- Round and rather flat. Toes not too knuckled up and not too long. The membrane between the toes, which reaches the tip of these, is of soft skin, well covered with hair. Black nails are preferred but whites, browns and striped are allowed according to the colour of the coat. Nails held up slightly off the ground. Central pad very thick, others normal.
- Straight and very strongly muscled.
- Thigh Strong and of regular length. Very strongly muscled. Thigh bone parallel to the medial body line.
- Second Thigh Long and strongly muscled, parallel to the medial body line. Decidedly inclined from front to back.
- All the tendons well developed.
- Buttocks Long and well curved.
- Long. No dewclaws.
- Similar, in all respects, to the fore feet
Position of Legs
- Regular. It is admissible for the front legs to be held so that feet are slightly in front of the perpendicular and the back legs, from the hock downwards, also a bit forward.
- First and foremost a working dog, the Portuguese Water Dog's trotting gait should be effortless, balanced and sound. He should display a proud carriage and a light, happy attitude with the tail carried high in a ring over the back. He should be gaited at a moderate speed. There should be good reach and strong drive with a level topline. At increased speed there will be a tendency to converge. Movement from front and rear will be clean and true. The walking gait is light with short steps and the gallop energetic.
Coat and Colour
- Profuse coat, of strong hair, covering the whole body evenly, except for the under-arms and groin where it is thinner.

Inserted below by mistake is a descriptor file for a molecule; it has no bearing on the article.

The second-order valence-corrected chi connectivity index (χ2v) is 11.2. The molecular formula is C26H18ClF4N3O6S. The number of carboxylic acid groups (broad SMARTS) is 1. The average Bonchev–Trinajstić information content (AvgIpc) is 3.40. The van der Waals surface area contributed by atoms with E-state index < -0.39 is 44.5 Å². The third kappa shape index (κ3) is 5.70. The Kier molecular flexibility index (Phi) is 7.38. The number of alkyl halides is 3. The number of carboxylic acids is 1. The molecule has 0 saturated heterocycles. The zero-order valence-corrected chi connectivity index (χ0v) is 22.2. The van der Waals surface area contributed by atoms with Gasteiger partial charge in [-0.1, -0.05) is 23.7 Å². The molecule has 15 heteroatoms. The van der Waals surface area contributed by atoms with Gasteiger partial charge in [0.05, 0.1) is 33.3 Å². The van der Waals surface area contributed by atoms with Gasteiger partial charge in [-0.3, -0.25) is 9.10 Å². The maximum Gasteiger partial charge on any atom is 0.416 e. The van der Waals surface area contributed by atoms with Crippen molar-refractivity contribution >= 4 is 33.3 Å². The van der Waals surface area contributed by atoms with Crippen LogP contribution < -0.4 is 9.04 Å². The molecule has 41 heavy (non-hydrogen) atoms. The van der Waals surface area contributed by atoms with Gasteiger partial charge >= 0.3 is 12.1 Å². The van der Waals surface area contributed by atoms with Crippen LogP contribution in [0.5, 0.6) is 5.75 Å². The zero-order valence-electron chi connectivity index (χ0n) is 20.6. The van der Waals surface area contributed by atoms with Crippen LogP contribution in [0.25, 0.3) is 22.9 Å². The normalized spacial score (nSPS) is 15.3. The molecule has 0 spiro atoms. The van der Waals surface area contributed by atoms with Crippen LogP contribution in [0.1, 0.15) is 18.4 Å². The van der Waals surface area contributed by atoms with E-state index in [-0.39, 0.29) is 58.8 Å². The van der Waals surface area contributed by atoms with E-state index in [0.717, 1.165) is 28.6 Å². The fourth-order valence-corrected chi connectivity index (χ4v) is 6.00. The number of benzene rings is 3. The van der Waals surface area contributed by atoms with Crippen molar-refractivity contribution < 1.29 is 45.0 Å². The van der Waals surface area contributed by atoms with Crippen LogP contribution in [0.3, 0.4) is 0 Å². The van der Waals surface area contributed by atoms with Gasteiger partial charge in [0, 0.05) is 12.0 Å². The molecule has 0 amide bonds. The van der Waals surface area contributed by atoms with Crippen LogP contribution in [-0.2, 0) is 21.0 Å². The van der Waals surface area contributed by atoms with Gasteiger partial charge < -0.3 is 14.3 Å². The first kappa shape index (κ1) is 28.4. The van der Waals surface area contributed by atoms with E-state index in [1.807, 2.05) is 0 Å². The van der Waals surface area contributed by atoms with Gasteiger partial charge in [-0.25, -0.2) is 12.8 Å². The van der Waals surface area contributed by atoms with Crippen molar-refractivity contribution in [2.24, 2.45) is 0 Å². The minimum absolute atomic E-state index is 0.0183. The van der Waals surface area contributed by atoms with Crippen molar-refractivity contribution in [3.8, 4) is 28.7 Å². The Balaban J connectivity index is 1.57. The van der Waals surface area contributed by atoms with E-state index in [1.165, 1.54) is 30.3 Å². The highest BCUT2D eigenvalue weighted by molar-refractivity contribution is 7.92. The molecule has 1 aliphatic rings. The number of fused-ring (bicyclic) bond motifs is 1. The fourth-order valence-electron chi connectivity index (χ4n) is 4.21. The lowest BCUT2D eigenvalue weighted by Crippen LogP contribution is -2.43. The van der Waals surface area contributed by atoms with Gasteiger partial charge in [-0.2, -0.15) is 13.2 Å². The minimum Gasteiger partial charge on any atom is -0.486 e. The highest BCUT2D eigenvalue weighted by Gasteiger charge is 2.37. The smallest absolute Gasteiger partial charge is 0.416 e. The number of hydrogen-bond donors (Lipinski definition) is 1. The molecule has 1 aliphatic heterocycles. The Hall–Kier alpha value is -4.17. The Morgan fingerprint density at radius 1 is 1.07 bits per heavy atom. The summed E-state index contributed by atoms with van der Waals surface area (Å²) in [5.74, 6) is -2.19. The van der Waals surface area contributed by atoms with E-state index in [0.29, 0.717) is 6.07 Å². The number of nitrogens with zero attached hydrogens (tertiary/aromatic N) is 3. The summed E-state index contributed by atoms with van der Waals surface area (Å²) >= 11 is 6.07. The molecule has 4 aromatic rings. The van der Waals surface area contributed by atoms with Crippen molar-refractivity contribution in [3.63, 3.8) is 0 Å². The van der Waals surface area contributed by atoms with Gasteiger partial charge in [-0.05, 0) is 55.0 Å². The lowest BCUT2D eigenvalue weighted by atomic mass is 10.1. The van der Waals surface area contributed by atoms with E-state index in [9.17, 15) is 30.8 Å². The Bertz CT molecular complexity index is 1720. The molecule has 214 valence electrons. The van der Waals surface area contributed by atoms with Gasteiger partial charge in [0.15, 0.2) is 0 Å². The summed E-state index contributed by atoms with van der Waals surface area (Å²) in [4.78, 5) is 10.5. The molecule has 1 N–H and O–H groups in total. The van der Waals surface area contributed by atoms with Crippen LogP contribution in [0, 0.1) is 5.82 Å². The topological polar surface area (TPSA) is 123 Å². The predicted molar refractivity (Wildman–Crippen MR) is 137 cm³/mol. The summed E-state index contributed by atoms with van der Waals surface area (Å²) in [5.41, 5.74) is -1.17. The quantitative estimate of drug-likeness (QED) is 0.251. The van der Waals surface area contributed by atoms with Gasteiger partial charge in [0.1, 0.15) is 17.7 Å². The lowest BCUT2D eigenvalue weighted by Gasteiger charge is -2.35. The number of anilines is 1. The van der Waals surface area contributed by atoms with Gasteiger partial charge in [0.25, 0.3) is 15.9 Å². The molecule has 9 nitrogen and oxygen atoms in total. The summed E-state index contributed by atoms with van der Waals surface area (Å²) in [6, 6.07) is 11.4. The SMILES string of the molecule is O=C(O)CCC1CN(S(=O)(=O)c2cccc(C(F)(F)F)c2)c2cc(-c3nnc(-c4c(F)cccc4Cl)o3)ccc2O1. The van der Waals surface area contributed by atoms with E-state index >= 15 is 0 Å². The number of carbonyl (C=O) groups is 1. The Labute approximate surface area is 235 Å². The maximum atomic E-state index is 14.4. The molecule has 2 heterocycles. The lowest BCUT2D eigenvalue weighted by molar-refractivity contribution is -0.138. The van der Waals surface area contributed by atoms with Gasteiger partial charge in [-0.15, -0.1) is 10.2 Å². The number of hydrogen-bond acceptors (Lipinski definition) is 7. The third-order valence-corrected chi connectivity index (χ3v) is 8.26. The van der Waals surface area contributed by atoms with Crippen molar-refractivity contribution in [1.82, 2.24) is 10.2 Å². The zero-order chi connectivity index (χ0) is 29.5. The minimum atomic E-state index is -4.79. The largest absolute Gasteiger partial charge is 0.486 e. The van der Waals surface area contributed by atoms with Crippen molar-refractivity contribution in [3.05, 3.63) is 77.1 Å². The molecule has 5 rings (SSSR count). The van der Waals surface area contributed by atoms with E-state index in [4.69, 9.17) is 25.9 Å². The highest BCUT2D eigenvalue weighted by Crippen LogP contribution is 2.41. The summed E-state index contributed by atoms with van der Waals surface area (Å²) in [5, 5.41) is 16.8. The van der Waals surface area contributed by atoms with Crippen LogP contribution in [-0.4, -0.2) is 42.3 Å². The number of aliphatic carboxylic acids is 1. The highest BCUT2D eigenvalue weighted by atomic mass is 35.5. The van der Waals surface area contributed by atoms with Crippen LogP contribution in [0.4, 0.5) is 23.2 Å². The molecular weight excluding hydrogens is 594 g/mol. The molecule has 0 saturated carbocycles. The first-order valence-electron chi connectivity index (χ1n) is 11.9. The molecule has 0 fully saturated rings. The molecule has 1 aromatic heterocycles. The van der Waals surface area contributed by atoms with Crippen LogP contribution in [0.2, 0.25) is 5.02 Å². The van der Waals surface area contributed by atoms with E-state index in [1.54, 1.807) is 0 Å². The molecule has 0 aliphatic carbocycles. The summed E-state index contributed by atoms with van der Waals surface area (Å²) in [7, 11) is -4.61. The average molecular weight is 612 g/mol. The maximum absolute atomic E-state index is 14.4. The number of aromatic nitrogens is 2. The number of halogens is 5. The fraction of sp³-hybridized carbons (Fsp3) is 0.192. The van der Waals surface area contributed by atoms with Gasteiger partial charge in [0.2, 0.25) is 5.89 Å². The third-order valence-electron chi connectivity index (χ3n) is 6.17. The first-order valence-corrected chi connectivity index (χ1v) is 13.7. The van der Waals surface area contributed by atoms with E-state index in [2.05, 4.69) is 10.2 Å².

There are two varieties of coat
- The hair is fairly long, wavy, rather loose with a slight sheen. The hair on the top of the head is upright and that on the ears decidedly longer than the leather.
- The hair is shorter, forms compact cylindrical curls, thickly planted and somewhat lusterless. On the top of the head the hair is similar to that of the rest of the coat, whereas that on the ears is sometimes wavy. Colours are black, white and various tones of brown; also combinations of black, or brown with white. A white coat does not imply albinism provided nose, mouth and eyelids are black. In animals with black, white, or black and white coats, the skin is decidedly bluish. There is no undercoat.
- Lion Clip The middle part and hindquarters, as well as the muzzle, must be clipped. The rest of the coat is left long. The hair on the end of the tail is left at full length.
- Retriever Clip The entire coat is scissored or clipped to follow the outline of the dog, leaving a short blanket of coat appearing no more than one inch in length. The hair on the end of the tail is left at full length. Hair on the ears is trimmed to the leathers.
- No discrimination will be made against the correct presentation of a dog in either Lion Clip or Retriever Clip.
- Males between 19.5" and 22.5" (50-57 cm) the ideal being 21.5" (54 cm)
- Females between 16.5" and 20.5" (43-52 cm) the ideal being 18" (46 cm)
- Males between 42 and 60 pounds (19-25k)
- Females between 35 and 50 pounds (16-22k)
Any deviation from the described ideal is a fault. Major Faults are those deviations that interfere with the performance of the dog's traditional job and which therefore cannot be overlooked.
- Colour other than those mentioned
- Coat other than those mentioned
- Over or undershot jaws
- Over or under height
- Flesh-coloured or discoloured noses
Health concerns in Portuguese Water Dogs are the following:
- Eyes – PRA
- Storage Disease GM-1
- Addison's Disease
Information on these health concerns can be found at: